cognitive model of hallucinations


cognitive model of hallucinations
   A generic term referring to a group of explanatory models that emphasize the role of cognitive rather than biological mechanisms in the mediation of hallucinations. As these cognitive mechanisms are generally understood in the wider context of a neuropsychological framework that incorporates relevant biological factors, the term cognitive model should not be interpreted here as referring to an explanatory model focusing exclusively on mental processes. Traditionally, cognitive models of hallucinations have focused predominantly on the group of * auditory hallucinations. The major psychological mechanisms addressed by these models are an unusual vividness of auditory images in hallucination-prone individuals, the quality of their *inner speech, and default source monitoring of inner speech. However, many cognitive models are multifactorial in nature, incorporating a wide range of mechanisms and coping strategies in their explanatory theses. The American psychoanalyst and founder of cognitive therapy Aaron T. Beck (b. 1921) and the Canadian psychologist Neil A. Rector summarize their cognitive model of auditory hallucinations (designed with reference to individuals with a clinical diagnosis of * schizophrenia) as follows. "The formation, fixation, and maintenance of hallucinations are dependent on multiple determinants: Hypervalent ('hot') cognitions of sufficient energy to exceed perceptual threshold and consequently to be transformed into hallucinations, a low threshold for auditory perceptual-ization exacerbated by stress, isolation, or fatigue, an externalizing bias that reinforces the purported external origin of the voices and resource-sparingstrategiesthathelptofixbeliefinexter-nal origin and diminished reality-testing... The maintenance of hallucinations is, in turn, determined by a range of beliefs: delusions regarding an external agent, underlying core beliefs, and the perceived 'relationship' with the voices. Specific coping responses and safety-seeking behaviors are also implicated." In addition to these cognitive mechanisms, Beck and Rector acknowledge the contribution of biological factors such as neuronal hypoconnectivity, an excessive priming of neurons during adolescence, and "cerebral flooding" with dopamine. Crucial to cognitive models such as those of Beck and Rector is the assumption that cognitions can be transformed into percepts, whereas biomedical models of hallucinatory experience tend to grant cognitions no more than a pathoplastic or shaping role with reference to the content of hallucinations.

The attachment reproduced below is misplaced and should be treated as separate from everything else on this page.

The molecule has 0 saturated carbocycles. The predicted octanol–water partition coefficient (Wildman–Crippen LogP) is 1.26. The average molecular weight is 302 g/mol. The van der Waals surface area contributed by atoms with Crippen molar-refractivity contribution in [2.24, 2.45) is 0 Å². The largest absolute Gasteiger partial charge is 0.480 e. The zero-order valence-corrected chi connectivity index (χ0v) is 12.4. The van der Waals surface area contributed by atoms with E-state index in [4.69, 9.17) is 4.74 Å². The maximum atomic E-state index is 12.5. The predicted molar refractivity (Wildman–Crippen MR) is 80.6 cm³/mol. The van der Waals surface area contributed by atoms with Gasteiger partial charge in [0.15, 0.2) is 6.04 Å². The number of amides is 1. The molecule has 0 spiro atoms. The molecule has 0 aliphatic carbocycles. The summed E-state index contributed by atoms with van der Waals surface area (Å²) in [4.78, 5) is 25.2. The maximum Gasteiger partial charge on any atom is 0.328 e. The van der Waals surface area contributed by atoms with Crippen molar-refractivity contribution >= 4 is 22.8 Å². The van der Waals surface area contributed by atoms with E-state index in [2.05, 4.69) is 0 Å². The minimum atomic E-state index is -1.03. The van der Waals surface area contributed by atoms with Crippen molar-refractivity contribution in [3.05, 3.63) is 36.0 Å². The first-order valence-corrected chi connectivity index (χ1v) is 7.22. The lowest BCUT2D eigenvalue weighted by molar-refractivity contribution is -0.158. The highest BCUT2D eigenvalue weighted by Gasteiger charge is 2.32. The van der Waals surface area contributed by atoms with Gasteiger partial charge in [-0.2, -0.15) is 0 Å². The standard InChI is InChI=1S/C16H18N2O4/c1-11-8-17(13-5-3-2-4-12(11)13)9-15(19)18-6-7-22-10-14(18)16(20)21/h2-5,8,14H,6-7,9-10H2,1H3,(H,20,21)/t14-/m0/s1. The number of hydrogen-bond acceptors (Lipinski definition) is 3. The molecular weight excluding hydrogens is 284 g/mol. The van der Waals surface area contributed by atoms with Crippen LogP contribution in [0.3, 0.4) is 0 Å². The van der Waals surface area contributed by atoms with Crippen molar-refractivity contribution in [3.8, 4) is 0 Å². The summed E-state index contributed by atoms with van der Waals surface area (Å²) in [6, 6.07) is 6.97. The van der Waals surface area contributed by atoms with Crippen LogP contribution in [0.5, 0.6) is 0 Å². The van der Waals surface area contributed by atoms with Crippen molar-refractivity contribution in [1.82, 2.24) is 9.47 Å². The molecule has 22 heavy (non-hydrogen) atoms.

References
   Beck, A.T., Rector, N.A. (2003). A cognitive model of hallucinations. Cognitive Therapy and Research, 27, 19-52. Van der Gaag, M., Hageman, M.C., Birchwood, M. (2003). Evidence for a cognitive model of auditory hallucinations. Journal of Nervous and Mental Disease, 191, 542-545.

Dictionary of Hallucinations. . 2010.

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